How To Do Patient Centered Care

How To Do Patient Centered Care

As Clinicians, We Say We Deliver Patient-Centered Care... But, How Do We Know?
For at least two decades healthcare providers have frequently used the phrase patient-centered care to describe the type of care we provide. While as clinicians, we understood this to indicate that we "put the patient at the center" of what we do. In all honesty, most of us didn't know how to "put the patient in the center", except for giving the patient and family the best care and attention each one of us knew to give.

stethoscope with heart in-between for how to do patient centered care

As the healthcare industry began to turn its attention to wellness and prevention in the early 2000's, more emphasis was placed on making sure the patient was educated on the questions to ask their providers during appointments or during hospitalizations. Providers hoped this would make a big difference in improving patient-provider communication.

Evidence Based Outcomes

Some providers were uncertain of how to manage this change in focus and weren't convinced this would work. Fortunately, that debate ended with advocates of evidence-based medicine accepting that a good outcome must be defined in terms of what is meaningful and valuable to the individual patient (Guyatt, et al). 

So.. how do clinicians and practitioners identify what is meaningful and valuable to the patient? Some will say, "Ask the patient." or "Give the patient a check-list of specific questions to ask." But this approach alone hasn't yielded the results we hoped for. Why? Most patients aren't accustomed to asking or aren't comfortable with it. They're used to being asked the questions that primarily revolve around their medical diagnosis or chief complaint, such as:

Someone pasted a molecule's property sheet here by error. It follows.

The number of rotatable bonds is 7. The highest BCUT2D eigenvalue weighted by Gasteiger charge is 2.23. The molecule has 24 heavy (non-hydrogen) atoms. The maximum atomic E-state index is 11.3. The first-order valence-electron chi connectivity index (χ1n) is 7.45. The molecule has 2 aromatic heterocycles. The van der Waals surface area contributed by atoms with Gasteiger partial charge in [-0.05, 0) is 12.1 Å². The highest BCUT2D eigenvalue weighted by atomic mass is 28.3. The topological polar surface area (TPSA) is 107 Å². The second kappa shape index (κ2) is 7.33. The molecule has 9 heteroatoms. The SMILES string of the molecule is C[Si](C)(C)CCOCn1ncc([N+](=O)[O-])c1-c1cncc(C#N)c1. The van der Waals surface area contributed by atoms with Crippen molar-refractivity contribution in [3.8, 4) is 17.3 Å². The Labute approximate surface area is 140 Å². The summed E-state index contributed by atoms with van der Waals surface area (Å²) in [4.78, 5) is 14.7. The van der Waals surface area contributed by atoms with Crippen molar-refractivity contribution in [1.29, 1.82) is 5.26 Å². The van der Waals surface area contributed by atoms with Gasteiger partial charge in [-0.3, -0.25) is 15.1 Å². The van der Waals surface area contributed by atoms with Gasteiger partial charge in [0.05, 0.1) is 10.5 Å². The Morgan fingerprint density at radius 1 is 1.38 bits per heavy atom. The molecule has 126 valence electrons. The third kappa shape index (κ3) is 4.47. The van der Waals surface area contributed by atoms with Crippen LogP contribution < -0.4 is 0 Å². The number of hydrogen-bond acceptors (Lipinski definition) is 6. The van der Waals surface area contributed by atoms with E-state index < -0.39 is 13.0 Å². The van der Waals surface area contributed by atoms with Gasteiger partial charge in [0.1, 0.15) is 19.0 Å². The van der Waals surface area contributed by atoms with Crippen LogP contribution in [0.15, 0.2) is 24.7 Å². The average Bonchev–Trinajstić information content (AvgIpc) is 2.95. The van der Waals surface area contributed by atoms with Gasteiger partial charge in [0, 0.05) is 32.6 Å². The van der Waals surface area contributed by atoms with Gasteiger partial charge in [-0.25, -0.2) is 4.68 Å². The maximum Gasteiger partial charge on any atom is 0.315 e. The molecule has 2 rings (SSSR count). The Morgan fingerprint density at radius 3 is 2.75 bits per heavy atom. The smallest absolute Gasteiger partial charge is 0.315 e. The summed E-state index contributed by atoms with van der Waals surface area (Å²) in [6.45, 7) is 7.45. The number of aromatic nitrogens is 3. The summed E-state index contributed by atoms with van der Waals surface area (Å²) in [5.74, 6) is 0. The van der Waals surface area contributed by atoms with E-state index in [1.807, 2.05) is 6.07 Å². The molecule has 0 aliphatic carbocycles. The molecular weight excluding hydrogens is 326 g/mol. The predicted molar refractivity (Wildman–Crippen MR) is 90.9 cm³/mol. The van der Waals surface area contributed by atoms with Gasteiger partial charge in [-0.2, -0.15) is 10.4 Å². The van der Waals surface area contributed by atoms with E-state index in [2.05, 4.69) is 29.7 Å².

• "What seems to be the problem, today?"
• "What can I do for you?"
• "How have you been?"
• "How can I help you?"

While these questions can be helpful initiating the encounter, there are specific conversational skills that result in more meaningful engagement. One that seeks to know the patient's perspective about:

1. His/her health condition
2. Medications prescribed
3. Treatments ordered
4. Diagnostic tests needed
5. Their health behaviors difficult to change

Patients have definite thoughts about their healthcare decisions and as providers, we must recognize this as the perfect opportunity to engage them in more meaningful and effective ways than we have in the past! Learn how to do patient centered care through the use of Evidence-based Health Coaching for Healthcare Providers taught by the National Society of Health Coaches!

1 Guyatt G, Montori V, Devereaux PJ, Schünemann H, Bhandari M. Patients at the center: in our practice, and in our use of language. ACP J Club. 2004;140(1):A11–A12.


Learn More:
Evidence Based Health Coaching 
Patient Centered Care
Clinician Empathy in Patient Care